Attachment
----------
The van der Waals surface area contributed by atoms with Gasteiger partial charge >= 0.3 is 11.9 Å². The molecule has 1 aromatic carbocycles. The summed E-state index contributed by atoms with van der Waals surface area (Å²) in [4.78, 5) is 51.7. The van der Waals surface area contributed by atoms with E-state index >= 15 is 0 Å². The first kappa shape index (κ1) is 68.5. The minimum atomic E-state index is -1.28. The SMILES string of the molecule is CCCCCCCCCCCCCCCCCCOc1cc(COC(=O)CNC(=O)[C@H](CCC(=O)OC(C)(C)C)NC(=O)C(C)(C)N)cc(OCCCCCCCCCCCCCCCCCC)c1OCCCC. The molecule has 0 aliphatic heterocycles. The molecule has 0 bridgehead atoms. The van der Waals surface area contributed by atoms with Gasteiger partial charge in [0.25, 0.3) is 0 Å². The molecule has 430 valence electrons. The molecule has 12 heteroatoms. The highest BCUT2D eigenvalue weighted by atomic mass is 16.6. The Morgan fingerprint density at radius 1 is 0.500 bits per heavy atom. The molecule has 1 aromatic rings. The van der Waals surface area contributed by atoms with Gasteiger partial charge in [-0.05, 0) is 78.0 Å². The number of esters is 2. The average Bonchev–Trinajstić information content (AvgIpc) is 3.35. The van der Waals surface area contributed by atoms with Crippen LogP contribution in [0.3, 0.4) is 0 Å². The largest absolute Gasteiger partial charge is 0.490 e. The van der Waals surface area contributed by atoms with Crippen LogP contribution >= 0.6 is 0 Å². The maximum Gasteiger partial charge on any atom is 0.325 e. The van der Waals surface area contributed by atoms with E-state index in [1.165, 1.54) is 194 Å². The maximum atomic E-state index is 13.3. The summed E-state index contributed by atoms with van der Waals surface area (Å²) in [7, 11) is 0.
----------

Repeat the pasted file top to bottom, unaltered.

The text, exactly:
The van der Waals surface area contributed by atoms with Gasteiger partial charge >= 0.3 is 11.9 Å². The molecule has 1 aromatic carbocycles. The summed E-state index contributed by atoms with van der Waals surface area (Å²) in [4.78, 5) is 51.7. The van der Waals surface area contributed by atoms with E-state index >= 15 is 0 Å². The first kappa shape index (κ1) is 68.5. The minimum atomic E-state index is -1.28. The SMILES string of the molecule is CCCCCCCCCCCCCCCCCCOc1cc(COC(=O)CNC(=O)[C@H](CCC(=O)OC(C)(C)C)NC(=O)C(C)(C)N)cc(OCCCCCCCCCCCCCCCCCC)c1OCCCC. The molecule has 0 aliphatic heterocycles. The molecule has 0 bridgehead atoms. The van der Waals surface area contributed by atoms with Gasteiger partial charge in [0.25, 0.3) is 0 Å². The molecule has 430 valence electrons. The molecule has 12 heteroatoms. The highest BCUT2D eigenvalue weighted by atomic mass is 16.6. The Morgan fingerprint density at radius 1 is 0.500 bits per heavy atom. The molecule has 1 aromatic rings. The van der Waals surface area contributed by atoms with Gasteiger partial charge in [-0.05, 0) is 78.0 Å². The number of esters is 2. The average Bonchev–Trinajstić information content (AvgIpc) is 3.35. The van der Waals surface area contributed by atoms with Crippen LogP contribution in [0.3, 0.4) is 0 Å². The largest absolute Gasteiger partial charge is 0.490 e. The van der Waals surface area contributed by atoms with Crippen LogP contribution >= 0.6 is 0 Å². The maximum Gasteiger partial charge on any atom is 0.325 e. The van der Waals surface area contributed by atoms with E-state index in [1.165, 1.54) is 194 Å². The maximum atomic E-state index is 13.3. The summed E-state index contributed by atoms with van der Waals surface area (Å²) in [7, 11) is 0.